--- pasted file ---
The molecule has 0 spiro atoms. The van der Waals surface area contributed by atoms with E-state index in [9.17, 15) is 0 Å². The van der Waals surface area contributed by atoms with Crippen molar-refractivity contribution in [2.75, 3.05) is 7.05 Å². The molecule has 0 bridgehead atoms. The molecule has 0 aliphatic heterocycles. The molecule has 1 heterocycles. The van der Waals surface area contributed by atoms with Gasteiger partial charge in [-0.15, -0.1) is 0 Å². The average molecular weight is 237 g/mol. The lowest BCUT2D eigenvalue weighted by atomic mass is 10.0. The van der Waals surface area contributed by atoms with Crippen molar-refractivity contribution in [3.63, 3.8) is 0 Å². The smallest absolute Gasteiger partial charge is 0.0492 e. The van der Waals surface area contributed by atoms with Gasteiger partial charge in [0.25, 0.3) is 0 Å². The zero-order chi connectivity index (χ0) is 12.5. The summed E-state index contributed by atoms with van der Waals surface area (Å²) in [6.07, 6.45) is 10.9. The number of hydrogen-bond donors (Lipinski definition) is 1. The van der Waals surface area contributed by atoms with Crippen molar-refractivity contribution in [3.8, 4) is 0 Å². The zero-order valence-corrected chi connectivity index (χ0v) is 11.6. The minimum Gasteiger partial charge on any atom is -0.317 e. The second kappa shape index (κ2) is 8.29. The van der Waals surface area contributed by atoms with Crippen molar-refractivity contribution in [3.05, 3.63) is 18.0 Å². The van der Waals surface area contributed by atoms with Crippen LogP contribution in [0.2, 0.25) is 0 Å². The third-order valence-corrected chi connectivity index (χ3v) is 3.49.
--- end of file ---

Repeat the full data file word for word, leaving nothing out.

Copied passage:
The molecule has 0 spiro atoms. The van der Waals surface area contributed by atoms with E-state index in [9.17, 15) is 0 Å². The van der Waals surface area contributed by atoms with Crippen molar-refractivity contribution in [2.75, 3.05) is 7.05 Å². The molecule has 0 bridgehead atoms. The molecule has 0 aliphatic heterocycles. The molecule has 1 heterocycles. The van der Waals surface area contributed by atoms with Gasteiger partial charge in [-0.15, -0.1) is 0 Å². The average molecular weight is 237 g/mol. The lowest BCUT2D eigenvalue weighted by atomic mass is 10.0. The van der Waals surface area contributed by atoms with Crippen molar-refractivity contribution in [3.63, 3.8) is 0 Å². The smallest absolute Gasteiger partial charge is 0.0492 e. The van der Waals surface area contributed by atoms with Gasteiger partial charge in [0.25, 0.3) is 0 Å². The zero-order chi connectivity index (χ0) is 12.5. The summed E-state index contributed by atoms with van der Waals surface area (Å²) in [6.07, 6.45) is 10.9. The number of hydrogen-bond donors (Lipinski definition) is 1. The van der Waals surface area contributed by atoms with Crippen molar-refractivity contribution in [3.8, 4) is 0 Å². The zero-order valence-corrected chi connectivity index (χ0v) is 11.6. The minimum Gasteiger partial charge on any atom is -0.317 e. The second kappa shape index (κ2) is 8.29. The van der Waals surface area contributed by atoms with Crippen molar-refractivity contribution in [3.05, 3.63) is 18.0 Å². The van der Waals surface area contributed by atoms with Crippen LogP contribution in [0.2, 0.25) is 0 Å². The third-order valence-corrected chi connectivity index (χ3v) is 3.49.